When going on a job hunt, most people focus on their resume and interviews that they barely even think about who to name as their professional references. While an impressive resume and a solid interview will definitely help a person get employed, having the wrong people on your references list could cost you the job that you’ve been dreaming of.
You don’t need to include your references on your resume—you could have the list typed on a separate piece of paper and give it to your interviewer as needed. This will clue you in as to which company is seriously considering hiring you, and this way, you can also give your references a heads up on when they’ll call.
It’s very important to notify the people on your list regarding when the interviewer will call, as they could be unavailable for a few days. You can put a note on your reference list as to when is the best day and time to call them as a courtesy to your references.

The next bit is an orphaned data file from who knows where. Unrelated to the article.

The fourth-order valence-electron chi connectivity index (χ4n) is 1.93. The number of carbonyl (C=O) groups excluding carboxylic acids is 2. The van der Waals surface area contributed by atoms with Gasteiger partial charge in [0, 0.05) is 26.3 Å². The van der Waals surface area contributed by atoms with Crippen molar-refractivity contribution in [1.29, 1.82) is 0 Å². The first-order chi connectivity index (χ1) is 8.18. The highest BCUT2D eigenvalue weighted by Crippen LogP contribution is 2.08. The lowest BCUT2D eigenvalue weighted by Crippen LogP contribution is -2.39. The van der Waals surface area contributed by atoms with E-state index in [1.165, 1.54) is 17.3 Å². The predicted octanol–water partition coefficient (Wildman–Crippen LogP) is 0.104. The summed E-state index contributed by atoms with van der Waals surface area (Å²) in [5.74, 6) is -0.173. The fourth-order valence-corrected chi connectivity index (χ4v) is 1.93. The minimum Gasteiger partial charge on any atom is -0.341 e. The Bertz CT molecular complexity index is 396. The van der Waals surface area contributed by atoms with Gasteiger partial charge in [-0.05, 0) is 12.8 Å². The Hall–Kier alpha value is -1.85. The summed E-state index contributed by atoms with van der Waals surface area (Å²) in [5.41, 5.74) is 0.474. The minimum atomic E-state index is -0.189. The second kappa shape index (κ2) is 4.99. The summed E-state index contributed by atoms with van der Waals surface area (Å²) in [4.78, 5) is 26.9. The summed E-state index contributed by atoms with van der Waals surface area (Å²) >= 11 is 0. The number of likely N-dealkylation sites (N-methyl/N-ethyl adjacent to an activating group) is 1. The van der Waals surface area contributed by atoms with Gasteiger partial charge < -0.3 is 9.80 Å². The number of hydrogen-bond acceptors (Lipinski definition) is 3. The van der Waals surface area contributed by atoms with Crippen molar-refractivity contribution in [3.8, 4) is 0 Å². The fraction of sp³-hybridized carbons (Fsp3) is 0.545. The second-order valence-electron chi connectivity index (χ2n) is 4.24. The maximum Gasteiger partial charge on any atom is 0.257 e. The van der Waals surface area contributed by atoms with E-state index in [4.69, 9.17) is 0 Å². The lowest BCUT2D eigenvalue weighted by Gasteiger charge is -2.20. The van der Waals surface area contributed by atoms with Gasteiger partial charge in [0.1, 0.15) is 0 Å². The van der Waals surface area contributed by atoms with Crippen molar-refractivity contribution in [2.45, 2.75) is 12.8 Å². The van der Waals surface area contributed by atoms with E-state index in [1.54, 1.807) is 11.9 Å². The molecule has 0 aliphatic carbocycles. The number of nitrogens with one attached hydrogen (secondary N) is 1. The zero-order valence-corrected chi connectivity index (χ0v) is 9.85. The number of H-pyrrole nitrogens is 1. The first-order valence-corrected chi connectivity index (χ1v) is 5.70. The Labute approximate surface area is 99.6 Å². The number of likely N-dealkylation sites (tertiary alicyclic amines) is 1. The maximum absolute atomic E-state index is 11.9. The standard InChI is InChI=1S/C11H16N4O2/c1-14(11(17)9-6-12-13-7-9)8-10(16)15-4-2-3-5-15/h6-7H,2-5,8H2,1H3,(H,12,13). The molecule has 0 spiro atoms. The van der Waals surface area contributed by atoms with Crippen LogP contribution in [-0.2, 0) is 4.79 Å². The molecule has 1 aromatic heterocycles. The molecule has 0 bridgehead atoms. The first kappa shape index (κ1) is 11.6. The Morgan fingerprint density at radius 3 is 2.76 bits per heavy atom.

But before making that list, here is a list of people you should never use as job references.
A person you don’t know
Many young people make the mistake of asking a friend to ask someone of importance to give them a reference. However, if this person doesn’t know you at all, he or she won’t be of much help when the interviewer calls, as the person does not have an idea of your work experience and the things that you’re capable of.
Rather than adding an impressive name to your references list, add someone who knows you well, preferably someone who has worked with you and knows your abilities. This person can be relied on to talk about your accomplishments and specific skills.
A boss you haven’t worked for in a very long time
If you add a supervisor or a boss whom you’ve worked for 10 years ago, chances are, he or she doesn’t have a clue with regards to your latest achievements and the skills that you have learned since you last worked for that person. However, if you have managed to stay in touch with your former boss and has kept that person in the loop regarding your career, then by all means, add him or her to the list.
Someone who fired you
According to The Muse, there’s no universal mandate that you have to use your most recent or any past supervisor as your reference—especially if that person fired you. There is a very strong possibility that this person won’t have anything good to say about you, so look for another supervisor or colleague who can vouch for you.
For more, check out Jobs & Hire’s report on the five things you should do as soon as you hand in your two weeks’ notice.